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The Condor And The Cows: A South American Travel Diary

3.78  ·  Rating Details ·  51 Ratings  ·  12 Reviews
One of the few classic works of South American travel, now available in paperback with a new foreword by Jeffrey Meyers and additional photographs by Isherwood's lover, Bill Caskey. Isherwood frankly depicts the squalor and discomforts of his journey--as he wrote he was very skeptical about the book but later came to regard it as one of his best.
Paperback, 248 pages
Published November 10th 2003 by Univ Of Minnesota Press (first published 1949)
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Apr 09, 2014 Jim rated it it was amazing
I was most of the way through The Condor And The Cows: A South American Travel Diary by Christopher Isherwood when the though suddenly hit me that Paul Theroux was to make almost exactly the same trip thirty years later, when he wrote The Old Patagonian Express. Except, that Isherwood did not see himself as a traveler. Witness his musings as he left Ecuador:
That is the irony of travel. You spend your boyhood dreaming of a magic, impossibly distant day when you will cross the Equator, when your e
Dec 20, 2012 Lisa rated it really liked it
The format is of a travel diary but still Isherwood makes comments and observations about political, social, and economical status of the countries he visits. I notice similarities in each country all these years later and some of his predictions have come true. Interesting and reflective view of early tourism in South America.
Juan Mejía
Mar 08, 2017 Juan Mejía rated it did not like it  ·  review of another edition
I would give it a higher rating if only there where more intimate details on his bonds (if any), with people culture and places that he visited. I feel like he only travelled around staying at the best hotels, never speaks about the food(with everything that it means to understand a culture) never trully speaks with locals since his trip guides where mostly european or north american. I feel that this book doesn't cover or fully describes what south america is. I can only agree to the final page ...more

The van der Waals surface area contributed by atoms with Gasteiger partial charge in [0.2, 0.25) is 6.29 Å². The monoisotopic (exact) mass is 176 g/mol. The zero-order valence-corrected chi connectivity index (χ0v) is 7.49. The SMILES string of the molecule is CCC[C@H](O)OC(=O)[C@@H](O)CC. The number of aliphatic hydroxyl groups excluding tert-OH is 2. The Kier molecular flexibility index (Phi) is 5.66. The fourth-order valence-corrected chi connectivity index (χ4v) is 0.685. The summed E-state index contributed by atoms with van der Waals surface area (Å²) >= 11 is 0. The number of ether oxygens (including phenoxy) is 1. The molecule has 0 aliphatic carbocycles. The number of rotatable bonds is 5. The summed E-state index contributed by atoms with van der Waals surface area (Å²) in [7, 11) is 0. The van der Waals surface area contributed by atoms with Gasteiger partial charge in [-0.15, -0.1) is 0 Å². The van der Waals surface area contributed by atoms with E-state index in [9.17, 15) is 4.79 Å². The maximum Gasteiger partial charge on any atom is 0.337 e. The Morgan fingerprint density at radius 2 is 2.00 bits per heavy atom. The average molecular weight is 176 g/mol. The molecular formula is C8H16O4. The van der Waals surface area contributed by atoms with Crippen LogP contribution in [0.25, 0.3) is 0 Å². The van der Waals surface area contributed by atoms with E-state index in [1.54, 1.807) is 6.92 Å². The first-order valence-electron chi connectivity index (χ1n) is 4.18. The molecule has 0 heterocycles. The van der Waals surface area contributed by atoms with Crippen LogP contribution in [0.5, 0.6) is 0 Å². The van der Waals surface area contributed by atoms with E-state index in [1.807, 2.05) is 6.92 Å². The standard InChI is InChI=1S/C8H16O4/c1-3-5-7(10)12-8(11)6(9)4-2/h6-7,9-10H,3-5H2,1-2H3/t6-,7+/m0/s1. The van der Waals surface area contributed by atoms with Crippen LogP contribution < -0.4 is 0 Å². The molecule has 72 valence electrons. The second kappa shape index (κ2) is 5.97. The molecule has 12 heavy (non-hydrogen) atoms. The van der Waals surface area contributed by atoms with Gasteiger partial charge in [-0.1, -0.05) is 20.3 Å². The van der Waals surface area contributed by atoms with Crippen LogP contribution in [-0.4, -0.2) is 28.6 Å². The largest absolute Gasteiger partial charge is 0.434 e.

Truly awful. This is the second (and last!!) travel book i will read of his. I was deeply disappointed because i had so enjoyed the Berlin Stories, but this was full of racism and judgment. I am not sure that he was really aware of it, since it was written in 1949, but for me it's no excuse. (here i am being judgmental)
There are some very interesting pictures of life at that time in the countries they visited, some of festivals and some portraits of local artists. There is even a photo of Borges
Richard Newton
I had mixed feelings about this book. In parts it is brilliant. Isherwood writes with ease, elegance and a deceptively simple style. When he write about people or about his own feelings whilst travelling the book is very good. As a travel guide it is poorer. This would not matter if he never tried to be a travel guide, but there are odd sections here and there which try to give you facts about the countries. Given the book was written over 70 years ago, these are obviously irrelevant except as h ...more
Richard Jespers
Apr 29, 2016 Richard Jespers rated it it was amazing
Writers don’t do this much anymore: take long journeys to foreign countries like those found in South America and pen a single book about it, but that’s what Isherwood does in The Condor and the Cows. He writes about his trip taken with lover-at-the-time and photographer, William Caskey, one that spans six months in 1947-48.

“The meaning of the title should be evident, but perhaps I had better explain that the Condor is the emblem of the Andes and their mountain republics, while the Cows represe